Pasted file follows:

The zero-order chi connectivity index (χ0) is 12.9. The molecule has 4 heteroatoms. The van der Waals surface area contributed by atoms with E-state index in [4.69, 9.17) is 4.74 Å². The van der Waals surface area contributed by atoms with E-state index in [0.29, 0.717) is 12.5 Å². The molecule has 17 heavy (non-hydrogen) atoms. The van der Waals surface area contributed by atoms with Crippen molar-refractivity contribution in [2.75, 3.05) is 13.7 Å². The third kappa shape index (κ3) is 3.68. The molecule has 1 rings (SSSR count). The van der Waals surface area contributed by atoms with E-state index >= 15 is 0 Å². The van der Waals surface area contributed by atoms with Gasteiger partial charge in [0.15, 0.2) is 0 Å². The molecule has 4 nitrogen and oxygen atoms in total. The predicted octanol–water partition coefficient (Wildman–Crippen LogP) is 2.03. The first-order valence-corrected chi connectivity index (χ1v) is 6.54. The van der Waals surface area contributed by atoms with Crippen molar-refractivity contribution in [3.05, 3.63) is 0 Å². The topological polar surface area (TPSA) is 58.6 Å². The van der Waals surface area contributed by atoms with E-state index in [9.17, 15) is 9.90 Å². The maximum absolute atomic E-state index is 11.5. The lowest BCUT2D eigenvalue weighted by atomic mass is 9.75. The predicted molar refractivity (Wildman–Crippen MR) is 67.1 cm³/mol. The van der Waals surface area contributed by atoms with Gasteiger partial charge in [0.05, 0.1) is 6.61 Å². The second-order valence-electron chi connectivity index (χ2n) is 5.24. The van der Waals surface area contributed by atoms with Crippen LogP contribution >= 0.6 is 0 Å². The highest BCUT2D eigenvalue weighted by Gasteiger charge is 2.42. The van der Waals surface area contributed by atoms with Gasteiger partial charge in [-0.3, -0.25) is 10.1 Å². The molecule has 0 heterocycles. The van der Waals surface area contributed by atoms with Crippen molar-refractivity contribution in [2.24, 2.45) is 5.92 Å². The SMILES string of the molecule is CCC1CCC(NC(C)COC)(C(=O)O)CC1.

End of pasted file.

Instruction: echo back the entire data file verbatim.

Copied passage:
The zero-order chi connectivity index (χ0) is 12.9. The molecule has 4 heteroatoms. The van der Waals surface area contributed by atoms with E-state index in [4.69, 9.17) is 4.74 Å². The van der Waals surface area contributed by atoms with E-state index in [0.29, 0.717) is 12.5 Å². The molecule has 17 heavy (non-hydrogen) atoms. The van der Waals surface area contributed by atoms with Crippen molar-refractivity contribution in [2.75, 3.05) is 13.7 Å². The third kappa shape index (κ3) is 3.68. The molecule has 1 rings (SSSR count). The van der Waals surface area contributed by atoms with E-state index >= 15 is 0 Å². The van der Waals surface area contributed by atoms with Gasteiger partial charge in [0.15, 0.2) is 0 Å². The molecule has 4 nitrogen and oxygen atoms in total. The predicted octanol–water partition coefficient (Wildman–Crippen LogP) is 2.03. The first-order valence-corrected chi connectivity index (χ1v) is 6.54. The van der Waals surface area contributed by atoms with Crippen molar-refractivity contribution in [3.05, 3.63) is 0 Å². The topological polar surface area (TPSA) is 58.6 Å². The van der Waals surface area contributed by atoms with E-state index in [9.17, 15) is 9.90 Å². The maximum absolute atomic E-state index is 11.5. The lowest BCUT2D eigenvalue weighted by atomic mass is 9.75. The predicted molar refractivity (Wildman–Crippen MR) is 67.1 cm³/mol. The van der Waals surface area contributed by atoms with Gasteiger partial charge in [0.05, 0.1) is 6.61 Å². The second-order valence-electron chi connectivity index (χ2n) is 5.24. The van der Waals surface area contributed by atoms with Crippen LogP contribution >= 0.6 is 0 Å². The highest BCUT2D eigenvalue weighted by Gasteiger charge is 2.42. The van der Waals surface area contributed by atoms with Gasteiger partial charge in [-0.3, -0.25) is 10.1 Å². The molecule has 0 heterocycles. The van der Waals surface area contributed by atoms with Crippen molar-refractivity contribution in [2.24, 2.45) is 5.92 Å². The SMILES string of the molecule is CCC1CCC(NC(C)COC)(C(=O)O)CC1.